Anyone who works on the content side of marketing knows how difficult it is to constantly come up with new content ideas.
In inbound marketing, content is king.
Marketers and content writers alike churn out blogs packed with top-performing keywords and landing pages for their new content offers on a monthly basis. Keeping up that kind of pace can be exhausting, especially creatively.
In this content-saturated era, users are now looking for less quantity and more quality. They want good, solid content, not just a bunch of broad-based blog posts that sound eerily similar to each other. It’s becoming harder for marketers to get clicks because people are becoming less susceptible to content, especially blogs with ‘clickbait’ titles.
It’s more important than ever for marketers to create unique, valuable content for their audience.
But how can you do that on a monthly basis?
Below you’ll find several brainstorming exercises for both you and your team to help you come up a ton of brilliant content ideas.
The Worst Idea On The Planet
What’s the absolute worst idea you come up with? What would your audience absolutely hate to see from you? Coming up with the worst content idea possible is a fun way to get the creative process going. By defining the worst idea, it becomes easier to find the path to the best idea. It also tests you on how well you know your audience. If you can’t come up with a worst idea, it might be worth reacquainting yourself with your audience and their pain points.
Figure storming is when you ask yourself, “If I were a different person, what would I come up with?” For example, you could ask yourself, “If I were Elon Musk, what would I do?” or “If I were Kanye West, what would I write about?” These brainstorming exercises are meant to awaken your creativity so you can have a new or alternative perspective on a particular topic, usually one that you’ve already written about extensively.
One of my favorite brainstorming techniques, word association, is when you write down all the words you can think of that relate to your topic. This technique can also assist you from a SEO-perspective because it can help locate keywords that you hadn’t necessarily thought of before and may want to research. Word association can also help you generate overarching campaign themes to focus on for the month, quarter or even year.
Ever wondered what it’d be like to travel back in time? Or maybe to the future? Now’s the time to stretch your imagination and ask yourself, what would I do if it were 50 years ago? Or what would I do if it were 10 years in the future? 100? This brainstorming exercise can be a time where you look back on what’s been written about your topic in the past, how its changed and what industry thought leaders are saying about the future of your particular topic.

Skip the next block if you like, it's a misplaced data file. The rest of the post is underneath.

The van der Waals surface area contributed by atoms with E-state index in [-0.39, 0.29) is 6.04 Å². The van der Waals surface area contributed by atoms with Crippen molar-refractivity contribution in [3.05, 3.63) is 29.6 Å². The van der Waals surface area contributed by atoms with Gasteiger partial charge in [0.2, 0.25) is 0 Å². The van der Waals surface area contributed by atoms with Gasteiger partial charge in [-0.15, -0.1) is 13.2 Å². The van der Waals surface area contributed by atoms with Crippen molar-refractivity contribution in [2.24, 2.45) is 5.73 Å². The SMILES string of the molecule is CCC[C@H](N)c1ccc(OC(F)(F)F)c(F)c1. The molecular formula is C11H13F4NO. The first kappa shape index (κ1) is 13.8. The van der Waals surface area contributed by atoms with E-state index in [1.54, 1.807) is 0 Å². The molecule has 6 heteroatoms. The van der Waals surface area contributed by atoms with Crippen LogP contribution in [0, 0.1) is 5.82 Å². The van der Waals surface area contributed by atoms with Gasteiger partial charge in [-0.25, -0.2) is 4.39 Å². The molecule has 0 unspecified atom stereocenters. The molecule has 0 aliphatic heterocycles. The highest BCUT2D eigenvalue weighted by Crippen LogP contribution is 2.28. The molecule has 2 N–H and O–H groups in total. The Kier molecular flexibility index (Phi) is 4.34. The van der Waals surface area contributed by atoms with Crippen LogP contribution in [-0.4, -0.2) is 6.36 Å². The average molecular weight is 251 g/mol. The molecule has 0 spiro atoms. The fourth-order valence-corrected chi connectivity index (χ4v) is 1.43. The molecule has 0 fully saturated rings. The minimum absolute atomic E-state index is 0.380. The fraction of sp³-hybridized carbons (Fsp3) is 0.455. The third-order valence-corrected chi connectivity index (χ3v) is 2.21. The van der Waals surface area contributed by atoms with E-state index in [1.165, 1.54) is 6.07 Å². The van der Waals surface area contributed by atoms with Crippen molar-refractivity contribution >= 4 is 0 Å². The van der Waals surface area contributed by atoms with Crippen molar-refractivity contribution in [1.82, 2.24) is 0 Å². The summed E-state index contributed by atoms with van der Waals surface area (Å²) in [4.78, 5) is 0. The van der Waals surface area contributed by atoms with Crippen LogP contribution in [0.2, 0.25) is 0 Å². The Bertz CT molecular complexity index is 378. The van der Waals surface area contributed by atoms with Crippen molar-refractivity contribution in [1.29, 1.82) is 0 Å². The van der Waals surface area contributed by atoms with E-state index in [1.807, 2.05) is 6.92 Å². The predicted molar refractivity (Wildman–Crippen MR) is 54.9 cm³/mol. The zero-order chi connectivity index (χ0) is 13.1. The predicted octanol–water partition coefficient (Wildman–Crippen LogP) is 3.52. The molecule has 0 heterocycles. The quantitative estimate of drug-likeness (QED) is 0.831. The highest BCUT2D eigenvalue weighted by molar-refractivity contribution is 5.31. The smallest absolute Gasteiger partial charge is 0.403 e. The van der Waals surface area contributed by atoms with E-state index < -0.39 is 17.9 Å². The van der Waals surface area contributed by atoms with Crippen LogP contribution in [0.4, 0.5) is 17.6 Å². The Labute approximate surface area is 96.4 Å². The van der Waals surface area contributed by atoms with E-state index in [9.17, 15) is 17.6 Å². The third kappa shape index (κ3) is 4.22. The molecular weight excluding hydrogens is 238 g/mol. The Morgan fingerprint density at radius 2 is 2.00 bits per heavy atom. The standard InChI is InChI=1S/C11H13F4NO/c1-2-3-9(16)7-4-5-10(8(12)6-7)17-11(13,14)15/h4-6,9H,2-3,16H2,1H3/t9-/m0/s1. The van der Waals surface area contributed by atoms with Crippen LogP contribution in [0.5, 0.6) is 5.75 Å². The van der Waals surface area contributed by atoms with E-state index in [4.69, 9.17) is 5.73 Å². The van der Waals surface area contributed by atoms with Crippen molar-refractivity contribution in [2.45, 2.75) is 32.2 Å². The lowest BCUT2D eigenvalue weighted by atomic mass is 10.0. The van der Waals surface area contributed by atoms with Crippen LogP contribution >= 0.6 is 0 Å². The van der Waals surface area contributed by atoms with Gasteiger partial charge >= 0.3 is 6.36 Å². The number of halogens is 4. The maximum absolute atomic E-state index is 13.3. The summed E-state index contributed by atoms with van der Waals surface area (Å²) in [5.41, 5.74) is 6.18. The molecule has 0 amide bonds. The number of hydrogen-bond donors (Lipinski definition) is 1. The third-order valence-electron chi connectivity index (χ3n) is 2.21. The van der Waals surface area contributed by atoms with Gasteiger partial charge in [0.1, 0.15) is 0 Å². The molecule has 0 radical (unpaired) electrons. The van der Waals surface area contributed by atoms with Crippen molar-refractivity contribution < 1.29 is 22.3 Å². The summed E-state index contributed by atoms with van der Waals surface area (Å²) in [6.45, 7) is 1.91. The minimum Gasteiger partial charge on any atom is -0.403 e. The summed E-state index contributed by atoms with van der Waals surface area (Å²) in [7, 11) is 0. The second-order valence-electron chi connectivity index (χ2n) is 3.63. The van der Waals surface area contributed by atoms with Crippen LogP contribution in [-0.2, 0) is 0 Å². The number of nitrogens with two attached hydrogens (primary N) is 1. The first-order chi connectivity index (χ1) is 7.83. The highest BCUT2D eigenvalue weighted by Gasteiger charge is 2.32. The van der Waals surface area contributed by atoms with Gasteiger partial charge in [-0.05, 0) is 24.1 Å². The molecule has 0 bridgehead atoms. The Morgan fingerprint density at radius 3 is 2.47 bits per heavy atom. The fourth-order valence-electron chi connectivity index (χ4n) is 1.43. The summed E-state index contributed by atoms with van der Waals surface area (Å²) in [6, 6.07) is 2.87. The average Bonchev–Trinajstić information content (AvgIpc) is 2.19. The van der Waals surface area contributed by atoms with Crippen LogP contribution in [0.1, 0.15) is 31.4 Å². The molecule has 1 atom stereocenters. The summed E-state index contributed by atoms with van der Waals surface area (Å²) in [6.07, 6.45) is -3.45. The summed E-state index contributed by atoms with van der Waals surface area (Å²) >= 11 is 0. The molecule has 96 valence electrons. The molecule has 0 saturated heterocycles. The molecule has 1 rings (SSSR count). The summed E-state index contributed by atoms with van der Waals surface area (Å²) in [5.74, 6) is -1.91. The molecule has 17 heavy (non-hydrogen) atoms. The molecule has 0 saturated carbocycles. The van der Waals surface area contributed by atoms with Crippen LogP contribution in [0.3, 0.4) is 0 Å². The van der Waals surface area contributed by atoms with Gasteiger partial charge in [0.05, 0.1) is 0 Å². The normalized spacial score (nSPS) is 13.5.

Similar to figure storming and time travel, teleportation is when you think about what you would do if you were somewhere else. It’s important to note that this place doesn’t have to be real. You could imagine what you would do if you were at Hogwarts or on the Death Star in Star Wars. Alternatively, it could be helpful to think globally if you plan to have people from all over the world reading and downloading your content. What would you write about if you were in another country? This will help you think outside of what’s going on in your own environment.
Starbursting is a rapid fire brainstorming technique where you write down every question someone could possible ask about your topic. After you’re done, you can cross-check it with questions you’ve already answered on your topic. This technique will help you fill in the gaps on what questions you haven’t answered on any given topic.
Brainwriting- Team Exercise
Any of these exercises can be done alone or with a team except for this one. Brainwriting is an exercise for a team and is designed to help you come up with 108 ideas in 30 minutes. For this exercise you’ll want to invite more than just your content writers and marketers. Invite your sales person, developer, intern -- anyone who would have a different perspective than you on the topic of choice. By inviting people from various backgrounds, you’ll cover your bases on the many different takes people could have on your topic. You’ll want about 6 people to participate in the exercise.
- Everyone has to write 3 ideas in 5 minutes.
- You do 6 rounds and boom -- you have 108 content ideas to work with. Obviously, not all of these content ideas will be pure brilliance, but there will be enough to get you started.
- After you’ve come up with all your content ideas and exhausted your creativity, it’s time to sort through them all and pick which content ideas are worth pursuing. This is a time to think about what content would resonate most with your audience.
- Did you or your team come up with any quick wins? Implement those first.